Of all the football–netball clubs in country Victoria, not many could lay claim to incorporating four former clubs into one body.
However, a club in Gippsland can do just that.
Although they have been in recess for the past few years, the story of how the Devon-Welshpool-Won Wron-Woodside Allies (DWWWW) came to be is an interesting tale nonetheless.
The lead-in and origin of the Allies reflects a veritable timeline of sports events in the Alberton region, which of all the leagues based in Gippsland seems to be the one beset by the most amount of change.
In its heyday, many rated Alberton as the best league in Gippsland outside the major league, with as many as 14 clubs making up the competition, stretching from Yarram to as far as Phillip Island.
The stereotypical AFNL (Alberton Football Netball League) player has been depicted as hard-hitting, rugged and naturally tough, having survived many a cold winter in the south Gippsland region. But as time has passed and demographics have changed, so has the makeup of football and netball in the Alberton region.
Yarram is no longer a member, having moved to the North Gippsland Football Netball League (NGFNL) in 2014, nor is Wonthaggi Power, which left for the Gippsland League in 2010.
In 2017, the new West Gippsland league was established, taking in AFNL clubs Phillip Island, Inverloch-Kongwak, Kilcunda-Bass, Korumburra-Bena and Dalyston.
The AFNL has 18 former clubs, although in fairness, six of those have links to what was to become DWWWW.
Starting with the Devon component, the Bombers, as they were known, competed in the Alberton league from 1946 until 1994.
The club wore a black jumper with a red horizontal sash across and had its home base at the Alberton West Recreation Reserve.
Devon won two senior premierships as a single entity in 1968 and 1987. A young Andrew Dunkley played in Devon’s 1987 triumph, before later going on to have a 200-game AFL career with Sydney.
Prior to the 1995 season, Devon merged with Welshpool to form the Devon-Welshpool Football Club.
Welshpool competed for the same length of time as Devon in the AFNL, and enjoyed premiership success on six occasions, including a hat-trick of titles from 1969 to 1971.
Wearing the Footscray jumper and taking on the Bulldog nickname, Welshpool played at the Arthur Sutherland Recreation Reserve on the outskirts of the town. The oval is encompassed by the golf course and is now home to the Prom Coast Soccer Club.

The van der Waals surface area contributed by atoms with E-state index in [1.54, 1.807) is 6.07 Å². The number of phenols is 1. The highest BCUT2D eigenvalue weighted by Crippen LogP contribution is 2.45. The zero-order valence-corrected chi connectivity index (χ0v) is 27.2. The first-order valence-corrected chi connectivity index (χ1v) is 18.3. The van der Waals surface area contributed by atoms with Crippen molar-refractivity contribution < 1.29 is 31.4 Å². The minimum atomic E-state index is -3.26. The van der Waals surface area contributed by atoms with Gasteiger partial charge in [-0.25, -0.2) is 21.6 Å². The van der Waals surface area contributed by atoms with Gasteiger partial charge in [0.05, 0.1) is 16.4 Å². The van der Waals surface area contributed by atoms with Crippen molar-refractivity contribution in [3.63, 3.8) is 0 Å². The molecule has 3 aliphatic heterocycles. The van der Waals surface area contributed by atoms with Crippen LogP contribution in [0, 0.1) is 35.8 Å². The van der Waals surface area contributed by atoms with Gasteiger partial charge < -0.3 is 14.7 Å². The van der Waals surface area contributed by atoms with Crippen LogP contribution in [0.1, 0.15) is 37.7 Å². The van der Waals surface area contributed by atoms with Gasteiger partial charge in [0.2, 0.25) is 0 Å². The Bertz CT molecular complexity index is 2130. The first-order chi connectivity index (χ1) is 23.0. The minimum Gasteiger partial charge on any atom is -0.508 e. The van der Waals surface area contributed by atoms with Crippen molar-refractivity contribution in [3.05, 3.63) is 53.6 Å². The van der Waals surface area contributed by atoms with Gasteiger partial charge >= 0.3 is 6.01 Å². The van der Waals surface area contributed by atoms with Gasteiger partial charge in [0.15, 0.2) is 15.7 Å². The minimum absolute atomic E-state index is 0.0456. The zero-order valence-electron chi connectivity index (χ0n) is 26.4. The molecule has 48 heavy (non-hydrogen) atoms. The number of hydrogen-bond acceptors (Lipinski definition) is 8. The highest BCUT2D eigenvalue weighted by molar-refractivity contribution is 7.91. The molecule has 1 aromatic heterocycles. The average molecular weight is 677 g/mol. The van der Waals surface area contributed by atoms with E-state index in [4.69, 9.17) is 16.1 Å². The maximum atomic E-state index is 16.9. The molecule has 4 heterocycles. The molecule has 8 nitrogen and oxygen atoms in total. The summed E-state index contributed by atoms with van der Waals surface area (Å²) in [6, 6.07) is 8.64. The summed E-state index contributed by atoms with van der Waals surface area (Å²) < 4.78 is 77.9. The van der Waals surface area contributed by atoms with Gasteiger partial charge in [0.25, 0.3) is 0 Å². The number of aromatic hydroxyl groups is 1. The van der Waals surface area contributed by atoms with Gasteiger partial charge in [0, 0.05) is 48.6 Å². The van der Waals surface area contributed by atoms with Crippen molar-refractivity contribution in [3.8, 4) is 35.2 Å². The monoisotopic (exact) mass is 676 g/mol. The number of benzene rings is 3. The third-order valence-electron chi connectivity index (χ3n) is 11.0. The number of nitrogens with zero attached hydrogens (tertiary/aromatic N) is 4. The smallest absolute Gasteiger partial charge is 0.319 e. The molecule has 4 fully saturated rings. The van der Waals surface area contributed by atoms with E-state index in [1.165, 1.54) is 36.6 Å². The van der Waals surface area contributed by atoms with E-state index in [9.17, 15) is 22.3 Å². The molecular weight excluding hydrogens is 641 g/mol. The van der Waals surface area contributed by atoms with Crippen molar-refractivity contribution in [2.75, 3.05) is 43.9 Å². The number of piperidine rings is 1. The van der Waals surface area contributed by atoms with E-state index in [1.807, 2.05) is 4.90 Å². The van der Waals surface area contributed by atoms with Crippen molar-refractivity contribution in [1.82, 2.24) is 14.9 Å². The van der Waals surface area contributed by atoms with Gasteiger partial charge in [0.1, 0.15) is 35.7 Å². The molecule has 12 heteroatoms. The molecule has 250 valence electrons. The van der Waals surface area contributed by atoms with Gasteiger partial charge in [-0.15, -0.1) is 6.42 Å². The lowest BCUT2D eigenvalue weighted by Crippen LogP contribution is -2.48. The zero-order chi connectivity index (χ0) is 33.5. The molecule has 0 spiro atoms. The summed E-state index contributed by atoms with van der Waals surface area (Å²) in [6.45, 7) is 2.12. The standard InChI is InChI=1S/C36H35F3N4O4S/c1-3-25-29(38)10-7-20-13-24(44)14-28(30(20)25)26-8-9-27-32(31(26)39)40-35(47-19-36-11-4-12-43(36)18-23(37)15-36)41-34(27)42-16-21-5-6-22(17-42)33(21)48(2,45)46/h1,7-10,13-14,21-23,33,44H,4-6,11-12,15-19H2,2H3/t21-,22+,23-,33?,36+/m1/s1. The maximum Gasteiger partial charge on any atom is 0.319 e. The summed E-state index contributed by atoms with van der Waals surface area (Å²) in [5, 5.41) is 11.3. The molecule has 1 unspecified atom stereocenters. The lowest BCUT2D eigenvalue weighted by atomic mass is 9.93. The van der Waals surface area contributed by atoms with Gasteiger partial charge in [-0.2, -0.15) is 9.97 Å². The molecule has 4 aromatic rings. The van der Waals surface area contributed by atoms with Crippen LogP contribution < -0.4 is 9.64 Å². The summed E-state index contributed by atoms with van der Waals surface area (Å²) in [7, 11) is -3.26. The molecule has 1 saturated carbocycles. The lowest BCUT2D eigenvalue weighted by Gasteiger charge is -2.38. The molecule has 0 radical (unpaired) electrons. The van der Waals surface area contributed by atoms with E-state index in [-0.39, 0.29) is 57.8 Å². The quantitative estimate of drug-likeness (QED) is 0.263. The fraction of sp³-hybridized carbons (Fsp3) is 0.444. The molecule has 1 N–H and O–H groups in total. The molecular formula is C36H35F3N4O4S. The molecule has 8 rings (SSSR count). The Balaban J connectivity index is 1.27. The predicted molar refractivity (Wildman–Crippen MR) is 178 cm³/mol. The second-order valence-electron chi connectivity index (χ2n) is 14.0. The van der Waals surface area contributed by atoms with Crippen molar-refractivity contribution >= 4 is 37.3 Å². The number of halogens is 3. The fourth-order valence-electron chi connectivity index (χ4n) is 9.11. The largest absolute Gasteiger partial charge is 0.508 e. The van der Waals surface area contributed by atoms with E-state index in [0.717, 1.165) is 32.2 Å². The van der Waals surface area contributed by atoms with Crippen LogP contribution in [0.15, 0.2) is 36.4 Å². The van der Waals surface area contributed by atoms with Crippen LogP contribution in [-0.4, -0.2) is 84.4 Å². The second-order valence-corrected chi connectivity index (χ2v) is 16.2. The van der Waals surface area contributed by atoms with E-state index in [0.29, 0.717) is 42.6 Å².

Devon-Welshpool adopted the Bombers and Bulldogs mascots and found immediate success as a merged union.
The club only lasted two seasons — 1995 and 1996 — but that was still enough time for two flags. Eerily, the team Devon-Welshpool defeated in the 1995 grand final was the club it would merge with just two years later: Won Wron-Woodside.
Won Wron competed in the AFNL until 1981 and was known as the Swans.
Relics from a time past still exist at the Won Wron Recreation Reserve, including a sign of the club song, which was sung to the tune of the Hawthorn song.
WW means will to win,
We’re a mighty team at Won Wron,
We’re the Swans and you will see.
All for one and one for all,
That’s how we are at Won Wron,
We’ll win and have a victory.
The rural Won Wron ground has been a marquee facility over the years, and is also currently used by the local pony club.
Won Wron merged with Woodside for the 1982 AFNL season.
The Woodside Blues were a dominant force in the late 1940s and early 1950s, taking six consecutive premierships back to Woodside Recreation Reserve from 1947 to 1952.
As Won Wron-Woodside, the club wore a navy blue jumper with three Ws sprawled across the front and competed from 1982 to 1996, winning a senior premiership in 1994.
Future AFL number one draft pick Anthony Banik played his first senior game as a 14-year-old for Won Wron-Woodside in 1987, kicking three goals against Yarram.
Come the end of the 1996 season, Devon-Welshpool and Won Wron-Woodside merged to form the East Coast Allies. The moniker only lasted one season before it was renamed Devon-Welshpool-Won Wron-Woodside to incorporate and recognise all four clubs.
Keeping the Allies nickname, although colloquially called ‘the Four Wheel Drives’ because of the DWWWW acronym, the new team took in a catchment of 50 kilometres and two municipalities, from Welshpool in South Gippsland Shire to Woodside in Wellington.
Splitting its home games between Alberton West and Woodside, the Allies designed a black jumper with three sashes taking in the colours of red (Devon), blue (Woodside), white (Won-Wron) and Welshpool who used to wear all three.
DWWWW found immediate on-field success, winning back-to-back premierships in 1998 and 1999, meaning that from 1994 until 1999, five of the last six AFNL premierships were won by either Won-Wron Woodside (1994), Devon-Welshpool (1995 and 1996) or DWWWW (1998 and 1999).
The Allies added a further premiership in 2003, before another change occurred a few years later, when a section of the club left to form the Woodside and District Wildcats.
The Wildcats play at the Woodside Recreation Reserve in Geelong-style jumpers, and have competed in the NGFNL since 2008.
Here’s hoping that the current iterations of these clubs still have many Ws in the future; regardless of the twists and turns they will surely contend with in keeping football alive in their towns.